Melbourne ‘freedom’ protesters test positive for COVID-19, one in hospital

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Eighteen people who attended the Melbourne “freedom” protests in November have tested positive for coronavirus, with one unvaccinated protester admitted to hospital.

Investigations into the 10 men and eight women who contracted the virus are ongoing, but public health officials believe nine cases were infectious when they attended the protests and seven others likely acquired their infections at the protests. Only one of the 18 was fully vaccinated, while two had received one dose.

The “freedom” rally held on Saturday in Melbourne’s CBD. Credit:Luis Enrique Ascui

Thousands of people have turned up to large rallies held every Saturday this month, and a smaller group of protesters has also camped on the steps of Parliament House for more than a week.

All of the people who have tested positive are aged between 19 and 44. Eight attended the protest held in Melbourne on November 20. Victoria Police Chief Commissioner Shane Patton told 3AW’s Neil Mitchell that the force estimated the crowd numbered between 10,000 and 20,000, swelling to “20,000 at one stage”.

One person who attended the November 20 protest is now being treated in hospital, however they are not in intensive care. They were not vaccinated.

A Health Department spokesman said it was aware of the positive cases and urged anyone who had attended the November protests “to get tested if they develop even the mildest of COVID-19 symptoms, and get vaccinated”.

Crowds outside Parliament House at the Melbourne protest on November 20.Credit:Melissa Cunningham

Deakin University chair of epidemiology Catherine Bennett said there could be more cases linked to the protests that have not yet been identified by health authorities.

“Protests are not illegal events, but people might still be reluctant, even if they do get tested, because they’ve got symptoms, to say they were at the protest,” she said. “It might be that there’s also going to be a group of people less likely to test, particularly if they have only mild symptoms.

“I think in fairness to people too, a lot of people might still just have an asymptomatic infection. And that’s the worry if they’re potentially exposing other vulnerable members of their own family.”

She said there was an increased risk of acquiring an infection at “freedom” protests given they bring large groups of people together who are more likely to be unvaccinated. The hospitalisation of one of the unvaccinated attendees highlighted the risk.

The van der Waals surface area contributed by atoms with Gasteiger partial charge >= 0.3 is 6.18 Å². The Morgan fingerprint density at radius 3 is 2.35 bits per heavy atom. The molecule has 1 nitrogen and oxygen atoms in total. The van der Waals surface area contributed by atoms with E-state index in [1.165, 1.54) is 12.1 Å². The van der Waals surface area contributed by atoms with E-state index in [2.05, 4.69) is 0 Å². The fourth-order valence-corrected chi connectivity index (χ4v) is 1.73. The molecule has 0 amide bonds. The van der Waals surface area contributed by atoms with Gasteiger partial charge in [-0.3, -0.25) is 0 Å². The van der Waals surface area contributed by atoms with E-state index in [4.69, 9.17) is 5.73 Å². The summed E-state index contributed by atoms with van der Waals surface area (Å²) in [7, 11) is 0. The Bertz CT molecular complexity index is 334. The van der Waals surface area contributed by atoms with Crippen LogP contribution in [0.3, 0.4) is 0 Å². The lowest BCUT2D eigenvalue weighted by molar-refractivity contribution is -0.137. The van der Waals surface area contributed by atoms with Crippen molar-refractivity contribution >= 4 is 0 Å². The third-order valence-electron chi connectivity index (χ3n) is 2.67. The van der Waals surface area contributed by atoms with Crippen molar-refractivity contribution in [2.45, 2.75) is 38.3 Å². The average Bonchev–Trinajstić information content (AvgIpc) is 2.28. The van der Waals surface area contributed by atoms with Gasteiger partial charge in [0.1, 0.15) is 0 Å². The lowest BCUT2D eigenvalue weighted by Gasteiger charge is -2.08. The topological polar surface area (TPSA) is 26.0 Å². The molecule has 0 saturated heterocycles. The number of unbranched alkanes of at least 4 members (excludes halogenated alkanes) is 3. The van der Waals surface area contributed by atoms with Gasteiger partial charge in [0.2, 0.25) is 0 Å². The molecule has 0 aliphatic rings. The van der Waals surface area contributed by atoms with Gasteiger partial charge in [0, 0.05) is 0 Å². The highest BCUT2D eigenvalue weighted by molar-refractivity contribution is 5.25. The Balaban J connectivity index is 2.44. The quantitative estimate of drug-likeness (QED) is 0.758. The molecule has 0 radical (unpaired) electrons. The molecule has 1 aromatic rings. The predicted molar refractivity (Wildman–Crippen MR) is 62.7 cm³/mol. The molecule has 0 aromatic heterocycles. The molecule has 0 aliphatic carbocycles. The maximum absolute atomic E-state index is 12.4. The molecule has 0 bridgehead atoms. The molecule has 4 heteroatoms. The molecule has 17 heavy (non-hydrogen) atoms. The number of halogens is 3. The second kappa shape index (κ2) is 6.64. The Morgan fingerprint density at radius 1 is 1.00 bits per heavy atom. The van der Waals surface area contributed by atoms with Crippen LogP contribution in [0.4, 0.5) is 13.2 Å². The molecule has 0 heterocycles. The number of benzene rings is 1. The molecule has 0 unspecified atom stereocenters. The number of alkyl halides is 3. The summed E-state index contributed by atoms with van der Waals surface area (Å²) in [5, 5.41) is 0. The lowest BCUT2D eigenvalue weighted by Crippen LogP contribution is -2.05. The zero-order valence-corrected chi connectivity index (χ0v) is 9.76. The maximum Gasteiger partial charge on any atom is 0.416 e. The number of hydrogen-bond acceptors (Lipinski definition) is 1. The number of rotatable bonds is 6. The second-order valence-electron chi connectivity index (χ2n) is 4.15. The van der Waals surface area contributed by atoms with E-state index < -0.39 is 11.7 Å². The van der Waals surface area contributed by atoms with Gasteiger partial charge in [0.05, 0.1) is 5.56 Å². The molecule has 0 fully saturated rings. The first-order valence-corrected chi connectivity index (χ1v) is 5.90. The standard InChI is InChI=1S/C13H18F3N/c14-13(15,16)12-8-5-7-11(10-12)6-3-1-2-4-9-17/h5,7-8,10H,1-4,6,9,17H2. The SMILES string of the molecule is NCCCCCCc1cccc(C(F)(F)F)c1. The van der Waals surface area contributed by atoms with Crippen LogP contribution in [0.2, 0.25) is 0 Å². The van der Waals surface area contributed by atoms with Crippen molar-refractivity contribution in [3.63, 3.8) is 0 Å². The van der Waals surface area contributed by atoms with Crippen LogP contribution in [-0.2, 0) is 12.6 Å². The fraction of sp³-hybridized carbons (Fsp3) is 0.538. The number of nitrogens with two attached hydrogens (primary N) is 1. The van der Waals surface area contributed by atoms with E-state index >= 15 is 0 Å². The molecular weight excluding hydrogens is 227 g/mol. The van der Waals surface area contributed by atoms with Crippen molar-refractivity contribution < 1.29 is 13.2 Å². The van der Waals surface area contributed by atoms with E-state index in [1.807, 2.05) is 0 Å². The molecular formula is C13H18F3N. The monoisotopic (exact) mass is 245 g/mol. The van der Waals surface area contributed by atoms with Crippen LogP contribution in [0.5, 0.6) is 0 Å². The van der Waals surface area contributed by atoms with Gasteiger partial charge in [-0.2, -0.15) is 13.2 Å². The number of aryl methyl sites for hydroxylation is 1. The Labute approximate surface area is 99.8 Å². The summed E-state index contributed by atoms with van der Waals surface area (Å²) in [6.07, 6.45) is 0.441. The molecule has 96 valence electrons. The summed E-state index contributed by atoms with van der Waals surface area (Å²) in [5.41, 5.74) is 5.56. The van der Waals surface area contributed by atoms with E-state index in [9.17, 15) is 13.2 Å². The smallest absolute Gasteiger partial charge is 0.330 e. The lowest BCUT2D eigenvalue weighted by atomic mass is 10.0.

“Outdoors is safer, but it’s not as safe as we like to think if you’re all crowded, if it’s not a particularly breezy day, and you’re not wearing masks.”

“It just shows that when you have a large number of cases, people that don’t fit the profile that most people have in their head – which is someone who’s very elderly or someone who’s got all these other you know comorbidities – that it actually can impact anybody,” she said.

While the protests have been held outside, the fact that most people don’t wear masks and are closely packed together increases the risk of infection, Professor Bennett said.

“If you can’t keep your distance from people … if you’re mixing very closely with other people, particularly when you’re crowding around listening to someone making a speech, if it’s not a very breezy day, if you’re not wearing masks, all those things we know with Delta can lend themself to outdoor transmission,” she said.

“And if people are calling out and cheering, you just add to that possibility … They only have to stay there for a minute.”

Police say 20,000 attended the most recent protest on Saturday, with the group marching through the CBD to condemn vaccine mandates, pandemic legislation and other health measures introduced by the Andrews government.

More protest action is planned for this week, with a march from Parliament to Flinders Street Station planned for Saturday, and a convoy from Melbourne to Ballarat, where a rally is planned for Sunday.

On Monday morning, people were camped outside Parliament House giving haircuts to people regardless of their vaccination status as part of a protest against the vaccinate mandate. Currently, Victorians must be fully vaccinated to attend a hairdresser or beauty service.

Victoria recorded 1007 new cases of COVID-19 on Monday and three deaths, as health authorities investigated a suspected case of the Omicron strain of coronavirus.

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